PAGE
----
Eastern & Oriental Express: Lovely Train, Gracious Staff
There’s a soft knocking at my cabin door.
It’s Sarawut, my steward on the Eastern & Oriental Express luxury train, gently awakening my husband, Shawn, and me.
He quickly begins making up our cabin.
“How long have you been working on the train?” I ask him, as he converts our snug bedroom into cozy, daytime seating for two.
Since it began running, in 1993, he tells me. Twenty-six years.
As Sarawut lays out our continental breakfast — coffee, pineapple juice, bananas, cereal, English muffins with egg and bread basket — he tells me that almost half of his colleagues have also been with the train since the beginning.
After my recent journey, I can see why. Everything about this gentle train is pure heaven.
Its standard Bangkok-Singapore itinerary offers a variety of off-train tours. But it’s the train itself — and its staff — that will lure me back.
One morning last December, my husband Shawn and I arrive in Bangkok’s Hua Lamphong station, when we spot Thai children on one platform, outfitted in colorful costumes and masks, performing a traditional dance.
Typical Belmond, I think. They know how to get a party started.
It’s the company’s characteristic grand welcome for guests boarding its worldwide portfolio of luxury trains, which includes the world-famous Venice Simplon-Orient-Express.
But in this case, it’s the Southeast Asian version: the Eastern & Oriental Express, bound for Singapore.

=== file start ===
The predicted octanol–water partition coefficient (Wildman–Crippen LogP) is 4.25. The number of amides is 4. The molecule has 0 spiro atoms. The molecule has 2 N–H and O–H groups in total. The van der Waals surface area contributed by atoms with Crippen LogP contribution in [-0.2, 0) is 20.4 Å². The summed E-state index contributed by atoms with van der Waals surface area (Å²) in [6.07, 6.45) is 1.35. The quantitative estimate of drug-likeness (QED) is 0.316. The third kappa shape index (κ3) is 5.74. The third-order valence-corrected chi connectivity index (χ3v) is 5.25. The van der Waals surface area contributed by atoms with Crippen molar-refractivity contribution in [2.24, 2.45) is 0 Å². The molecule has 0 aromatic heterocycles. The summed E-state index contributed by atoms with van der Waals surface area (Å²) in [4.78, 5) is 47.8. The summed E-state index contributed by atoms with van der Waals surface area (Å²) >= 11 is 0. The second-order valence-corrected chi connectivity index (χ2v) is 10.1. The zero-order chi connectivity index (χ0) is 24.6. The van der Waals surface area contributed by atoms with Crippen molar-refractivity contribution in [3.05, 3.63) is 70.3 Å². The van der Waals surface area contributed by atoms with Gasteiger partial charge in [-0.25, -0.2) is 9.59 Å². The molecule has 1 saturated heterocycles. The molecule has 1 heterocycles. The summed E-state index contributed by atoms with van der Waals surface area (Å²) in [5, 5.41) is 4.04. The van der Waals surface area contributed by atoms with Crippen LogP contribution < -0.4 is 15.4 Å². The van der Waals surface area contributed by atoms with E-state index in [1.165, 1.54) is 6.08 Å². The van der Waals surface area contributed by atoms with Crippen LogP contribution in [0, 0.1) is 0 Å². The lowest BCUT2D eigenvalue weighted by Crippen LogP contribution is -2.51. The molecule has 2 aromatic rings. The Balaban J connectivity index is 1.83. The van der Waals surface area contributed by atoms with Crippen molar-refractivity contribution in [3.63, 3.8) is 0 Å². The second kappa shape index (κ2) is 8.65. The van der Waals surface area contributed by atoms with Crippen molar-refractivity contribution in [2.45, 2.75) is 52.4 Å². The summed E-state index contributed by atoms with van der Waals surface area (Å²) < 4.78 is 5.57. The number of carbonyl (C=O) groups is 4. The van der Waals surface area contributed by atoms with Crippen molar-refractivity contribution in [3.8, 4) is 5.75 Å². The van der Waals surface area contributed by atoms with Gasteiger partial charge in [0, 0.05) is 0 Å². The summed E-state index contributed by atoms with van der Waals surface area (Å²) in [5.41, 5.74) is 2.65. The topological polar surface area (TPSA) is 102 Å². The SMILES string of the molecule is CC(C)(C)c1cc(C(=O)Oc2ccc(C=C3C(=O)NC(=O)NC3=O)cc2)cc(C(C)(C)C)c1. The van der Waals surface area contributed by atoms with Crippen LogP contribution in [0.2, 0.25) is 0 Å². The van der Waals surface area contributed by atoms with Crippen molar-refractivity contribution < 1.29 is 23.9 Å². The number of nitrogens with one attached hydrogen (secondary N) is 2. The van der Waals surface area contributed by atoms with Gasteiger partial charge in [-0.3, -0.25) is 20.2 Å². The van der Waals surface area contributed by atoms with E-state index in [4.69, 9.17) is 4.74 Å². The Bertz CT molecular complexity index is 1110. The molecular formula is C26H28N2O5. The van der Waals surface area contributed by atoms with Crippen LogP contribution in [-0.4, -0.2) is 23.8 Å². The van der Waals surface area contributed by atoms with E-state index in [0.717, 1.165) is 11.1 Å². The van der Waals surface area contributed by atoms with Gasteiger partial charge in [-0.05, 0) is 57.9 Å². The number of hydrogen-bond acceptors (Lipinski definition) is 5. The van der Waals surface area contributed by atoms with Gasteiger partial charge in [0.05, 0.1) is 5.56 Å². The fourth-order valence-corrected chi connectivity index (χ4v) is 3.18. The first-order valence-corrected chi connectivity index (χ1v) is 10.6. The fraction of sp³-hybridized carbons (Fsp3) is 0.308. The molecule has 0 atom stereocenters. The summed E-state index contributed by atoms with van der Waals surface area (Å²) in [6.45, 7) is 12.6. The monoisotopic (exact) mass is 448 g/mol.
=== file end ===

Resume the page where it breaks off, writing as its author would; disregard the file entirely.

Our steward, the aforementioned Sarawut, shows us to our cabin with welcome drinks.
He points out two attendant call buttons in our room and insists we ring him if we need anything.
Later, we dress for dinner and join our group in the dining car, Malaya.
Dinner service is flawless. The waiters present the dishes beautifully and quickly clear finished plates.
Our four-course meal begins with a memorable “Tom Yum Cappuccino”, a delicious foamed version of the popular Thai soup, served in an espresso cup. It’s delectably creamy, and I find myself wishing it was a full bowl…but there are still three courses to go.
Next comes a dish featuring more local flavors: rice noodle with coconut minced pork, prawn and peanut with Nam Jin sauce and a crab, mango and cucumber maki (sushi).
I opt for the glazed duck breast with wild mushroom and charred cabbage for my main course – cooked to perfection.
Dessert is a chocolate mousse with ice cream and caramel sauce; petite fours follow but go untouched because we are full to bursting.
After dinner we repair to the piano bar car for entertainment: first, Thai dancers perform, accompanied by a drum and khene (a mouth organ with bamboo pipes).
Later, as the E & O chugs into the steamy Thai night, the bar car morphs into something out of a Joseph Conrad yarn.
Pianist Peter plays and sings, as he gleefully implores guests to join in. Meanwhile, the attentive and friendly staff keep us well supplied with drinks and spirits (included in our fare; premium drinks are additional).
It’s been a great night, but now to bed.
Returning to our cabin, our turned-down twin beds await, robes and slippers neatly laid out. The train is stationary the first night, so sleeping is easy.
(On the remaining two evenings, the train is moving. I had no trouble sleeping either night, but some report problems on the second night, as the tracks are rough in southern Thailand.)
Our State cabin is roomy, boasting a couch, comfy fixed chair, small collapsible table, and desk chair. The couch faces two large windows for watching the passing scenery; fresh yellow orchids add a pop of color. We have a private bathroom with small cubicle shower, sink and toilet.